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Party celebrates the essence of Riley


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Hannah Rowe of Fountaintown shares the front porch Sunday with James Whitcomb Riley, aka Jeff Kuehl. Rowe and Riley both were born on Oct. 7. (Donna Mayfield/Daily Reporter
Hannah Rowe of Fountaintown shares the front porch Sunday with James Whitcomb Riley, aka Jeff Kuehl. Rowe and Riley both were born on Oct. 7. (Donna Mayfield/Daily Reporter

Six-year-old Micah Freeman of Greenfield enjoys birthday cake at James Whitcomb Riley birthday party Sunday. (Donna Mayfield/Daily Reporter
Six-year-old Micah Freeman of Greenfield enjoys birthday cake at James Whitcomb Riley birthday party Sunday. (Donna Mayfield/Daily Reporter

Jeff Kuehl, portraying James Whitcomb Riley, prepares to share birthday cake held by Riley Old Home and Museum hostess Gwen Betor, with six-year-old Micah Freeman of Greenfield. (Donna Mayfield/Daily Reporter)
Jeff Kuehl, portraying James Whitcomb Riley, prepares to share birthday cake held by Riley Old Home and Museum hostess Gwen Betor, with six-year-old Micah Freeman of Greenfield. (Donna Mayfield/Daily Reporter)


GREENFIELD – It’s not often the locals get to sing “Happy Birthday” to their town’s poet laureate, especially when he’s 163 years old.

But an ardent group of well-wishers braved an unseasonably cool Sunday afternoon and crowded the sidewalk in front of the James Whitcomb Riley Old Home and Museum to sing and share cake with Greenfield’s literary father as part of this year’s Riley Festival.

Looking remarkably well and agile for his age, Riley himself, also known as Jeff Kuehl, a performer who has portrayed Riley at multiple venues throughout the state for 11 years, accepted the acclaim, served cake and exhorted his patrons to read a poem every night.

“Go home tonight and read ‘Elmer Brown,”’ Kuehl told 6-year-old Micah Freeman of Greenfield.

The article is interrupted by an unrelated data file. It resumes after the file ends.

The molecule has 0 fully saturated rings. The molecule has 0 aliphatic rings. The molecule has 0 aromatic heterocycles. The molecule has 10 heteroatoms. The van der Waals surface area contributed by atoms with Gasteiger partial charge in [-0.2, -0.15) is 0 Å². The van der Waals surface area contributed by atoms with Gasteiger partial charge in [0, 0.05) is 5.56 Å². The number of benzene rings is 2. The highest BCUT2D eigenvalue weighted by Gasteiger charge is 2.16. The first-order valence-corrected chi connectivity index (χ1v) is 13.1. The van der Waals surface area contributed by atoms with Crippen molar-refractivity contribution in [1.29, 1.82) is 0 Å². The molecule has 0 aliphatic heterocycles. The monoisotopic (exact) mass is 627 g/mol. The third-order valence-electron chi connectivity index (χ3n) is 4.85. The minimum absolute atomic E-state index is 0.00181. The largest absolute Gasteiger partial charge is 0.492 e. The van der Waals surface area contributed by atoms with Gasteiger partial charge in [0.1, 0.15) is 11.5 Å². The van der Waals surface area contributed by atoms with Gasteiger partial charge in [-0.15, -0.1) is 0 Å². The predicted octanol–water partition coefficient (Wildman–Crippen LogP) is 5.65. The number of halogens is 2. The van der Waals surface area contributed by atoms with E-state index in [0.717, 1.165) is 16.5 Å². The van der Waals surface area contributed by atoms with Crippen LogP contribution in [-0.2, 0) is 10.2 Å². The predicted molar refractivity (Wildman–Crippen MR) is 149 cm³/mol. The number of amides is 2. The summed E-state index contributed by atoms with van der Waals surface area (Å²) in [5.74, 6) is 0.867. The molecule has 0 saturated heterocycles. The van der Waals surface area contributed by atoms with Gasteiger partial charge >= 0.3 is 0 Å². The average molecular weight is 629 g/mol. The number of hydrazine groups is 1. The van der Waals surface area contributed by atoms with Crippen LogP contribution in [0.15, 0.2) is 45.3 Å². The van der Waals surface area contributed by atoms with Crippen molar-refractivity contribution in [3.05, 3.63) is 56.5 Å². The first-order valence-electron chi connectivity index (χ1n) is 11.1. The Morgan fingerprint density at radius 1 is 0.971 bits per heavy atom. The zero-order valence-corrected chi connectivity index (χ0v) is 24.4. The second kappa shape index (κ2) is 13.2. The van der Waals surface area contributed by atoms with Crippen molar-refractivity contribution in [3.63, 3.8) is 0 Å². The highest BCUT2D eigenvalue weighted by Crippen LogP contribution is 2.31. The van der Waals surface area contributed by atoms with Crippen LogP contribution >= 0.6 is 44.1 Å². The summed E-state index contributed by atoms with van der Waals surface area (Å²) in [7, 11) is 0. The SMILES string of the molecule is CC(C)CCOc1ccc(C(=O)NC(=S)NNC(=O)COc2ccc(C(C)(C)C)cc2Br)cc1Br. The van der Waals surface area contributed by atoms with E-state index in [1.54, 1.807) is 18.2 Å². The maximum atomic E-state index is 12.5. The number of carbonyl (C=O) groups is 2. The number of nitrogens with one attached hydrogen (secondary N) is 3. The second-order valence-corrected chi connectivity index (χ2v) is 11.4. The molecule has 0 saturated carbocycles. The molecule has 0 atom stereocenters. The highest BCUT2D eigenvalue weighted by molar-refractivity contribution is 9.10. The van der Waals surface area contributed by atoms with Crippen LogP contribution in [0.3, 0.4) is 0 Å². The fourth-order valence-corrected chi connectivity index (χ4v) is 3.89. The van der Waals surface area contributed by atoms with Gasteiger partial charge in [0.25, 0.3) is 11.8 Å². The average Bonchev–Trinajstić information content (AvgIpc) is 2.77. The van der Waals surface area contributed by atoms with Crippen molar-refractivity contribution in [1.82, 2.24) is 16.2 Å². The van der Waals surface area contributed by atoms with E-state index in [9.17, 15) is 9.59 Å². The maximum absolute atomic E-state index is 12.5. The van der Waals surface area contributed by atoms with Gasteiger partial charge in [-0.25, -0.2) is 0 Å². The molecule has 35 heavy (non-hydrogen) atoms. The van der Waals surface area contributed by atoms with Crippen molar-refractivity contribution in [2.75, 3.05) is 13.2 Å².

“He was always surrounded by children. They always loved him,” said Patricia Miller, a hostess at the Riley home who greeted visitors. “And if you went to school in Indiana you had to memorize Riley poems, usually in the fourth or fifth grade.”

Prior to 2009, the home and museum held a small gathering for children honoring Riley’s birthday, Oct. 7, on the grounds. But it was difficult attracting visitors outside the festival boundaries, said hostess Brigette Jones.

Now in its fourth year, Riley’s birthday party was originally intended to lend a little more of Riley to the city’s festival.

“One of the comments we got at the home was that the Riley Festival doesn’t have a lot to do with Riley,” Jones said. “We thought this is one event that would put a little bit of Riley back into the festival and attract people to the home. After all, it is his birthday.”

Riley’s birthday wishes were sung by the Greenfield Community Choir during the party’s first three years, but this year the group performed a concert on the lawn, capped by Riley’s “The Prayer Perfect” set to music.

“This year, we decided to have a concert, and it really worked well,” Jones said. “This is probably the largest crowd we’ve ever had.”

In addition to music and cake, visitors who share the poet’s birth date were invited to sign the home’s birthday book that contains signatures of those born on Oct. 7 dating back to the turn of the century. Riley was born in 1849 and died in 1916.

Owned by the city of Greenfield and operated by the parks and recreation department, the Riley Museum and boyhood home, located at 250 W. Main St., are open from 11 a.m. until 4 p.m., Tuesday through Saturday, to Oct. 27.

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